Subordinating conjunctions

A conjunction that joins together clauses of unequal rank or importance is
called a subordinating conjunction. Read the following sentence:

  • I told him that he should consult a doctor.

Here that joins together two clauses of unequal rank. I told him is the main clause, and that he should consult a doctor is a subordinate clause which is the object of the verb told in the main clause.

A subordinating conjunction connects a noun clause or an adverb clause to some other clause. Note that subordinating conjunctions are not used to connect adjective clauses.

Subordinating conjunctions introducing noun clauses

The most common subordinating conjunction used for introducing a noun clause is that; others are if, when, whether, why and how.

  • I don’t know whether he will come.
  • I think that he is trustworthy.
  • I don’t care if he comes or not.

Subordinating conjunctions introducing adverb clauses
Adverb clause of time
Examples are: before, since, till, after etc.

  • I returned home after he had gone.
  • I have not seen him since we moved into this city.
  • I will not forget that incident till I die.

Adverb clause of reason
Examples are: as, because, since etc.

  • He may enter, as he is a friend.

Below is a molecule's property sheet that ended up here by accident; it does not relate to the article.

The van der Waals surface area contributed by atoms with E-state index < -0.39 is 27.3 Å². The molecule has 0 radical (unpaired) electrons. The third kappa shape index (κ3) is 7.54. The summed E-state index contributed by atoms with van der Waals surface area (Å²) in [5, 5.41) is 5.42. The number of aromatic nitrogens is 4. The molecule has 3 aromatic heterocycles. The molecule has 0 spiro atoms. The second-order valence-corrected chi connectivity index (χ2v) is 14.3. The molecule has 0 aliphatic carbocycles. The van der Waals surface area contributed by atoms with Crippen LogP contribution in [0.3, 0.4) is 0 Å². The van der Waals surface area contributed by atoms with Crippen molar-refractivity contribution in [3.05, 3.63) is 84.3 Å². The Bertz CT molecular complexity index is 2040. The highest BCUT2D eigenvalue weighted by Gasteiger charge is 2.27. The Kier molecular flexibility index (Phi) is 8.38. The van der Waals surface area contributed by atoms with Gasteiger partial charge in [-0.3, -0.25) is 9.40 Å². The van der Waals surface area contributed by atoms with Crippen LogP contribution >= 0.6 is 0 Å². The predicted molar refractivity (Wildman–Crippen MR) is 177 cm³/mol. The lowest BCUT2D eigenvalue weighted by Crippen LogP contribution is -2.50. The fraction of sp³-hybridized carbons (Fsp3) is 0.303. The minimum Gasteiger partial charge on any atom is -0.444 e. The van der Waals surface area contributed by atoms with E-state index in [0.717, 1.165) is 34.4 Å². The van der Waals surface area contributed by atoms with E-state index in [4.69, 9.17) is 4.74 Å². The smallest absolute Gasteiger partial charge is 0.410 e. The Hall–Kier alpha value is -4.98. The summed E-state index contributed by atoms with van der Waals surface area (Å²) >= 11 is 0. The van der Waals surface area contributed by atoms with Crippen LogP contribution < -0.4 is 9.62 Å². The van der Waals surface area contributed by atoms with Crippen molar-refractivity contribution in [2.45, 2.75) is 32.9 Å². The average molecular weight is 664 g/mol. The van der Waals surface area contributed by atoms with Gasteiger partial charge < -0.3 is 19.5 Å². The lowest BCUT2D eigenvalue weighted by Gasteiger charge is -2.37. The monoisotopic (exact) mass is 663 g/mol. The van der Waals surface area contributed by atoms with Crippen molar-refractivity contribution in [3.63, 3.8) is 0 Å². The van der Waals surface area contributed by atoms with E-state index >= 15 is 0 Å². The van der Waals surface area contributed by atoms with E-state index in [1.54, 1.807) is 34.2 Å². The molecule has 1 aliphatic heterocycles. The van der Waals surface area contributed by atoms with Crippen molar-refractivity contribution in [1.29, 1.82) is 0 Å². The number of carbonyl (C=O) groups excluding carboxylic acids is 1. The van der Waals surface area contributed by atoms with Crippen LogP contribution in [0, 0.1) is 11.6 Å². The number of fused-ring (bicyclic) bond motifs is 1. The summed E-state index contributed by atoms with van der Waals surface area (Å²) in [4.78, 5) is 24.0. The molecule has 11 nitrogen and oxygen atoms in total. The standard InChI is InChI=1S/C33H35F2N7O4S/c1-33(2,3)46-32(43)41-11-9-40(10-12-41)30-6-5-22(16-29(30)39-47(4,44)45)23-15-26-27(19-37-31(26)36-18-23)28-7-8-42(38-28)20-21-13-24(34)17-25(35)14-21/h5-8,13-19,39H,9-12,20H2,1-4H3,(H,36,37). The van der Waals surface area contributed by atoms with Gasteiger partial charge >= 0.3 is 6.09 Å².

• As he was not there, I left a message with his brother.
  • He will get a promotion because he has proved his efficiency.

Adverb clause of purpose
Examples are: that, lest, in order that etc.

  • We eat so that we may live.
  • He held my hand, lest I should fall.
  • Children should play games in order that their health may improve.

Adverb clause of result or consequence
Examples are: so…that

  • He was so weak that he could hardly stand.
  • She ate so much that she fell ill.

Adverb clause of condition
Examples are: if, unless, provided that

  • I will go abroad if I get a good job.
  • They won’t help you unless you tell them the truth.
  • They will help you provided you tell them the truth.
  • She spoke as if she knew everything.

Adverb clause of concession
Examples are: though and although

  • He works hard though he is weak.
  • She is always neatly dressed although she is poor.

Adverb clause of comparison
Example: than

  • He is cleverer than I am.
  • I like him better than her.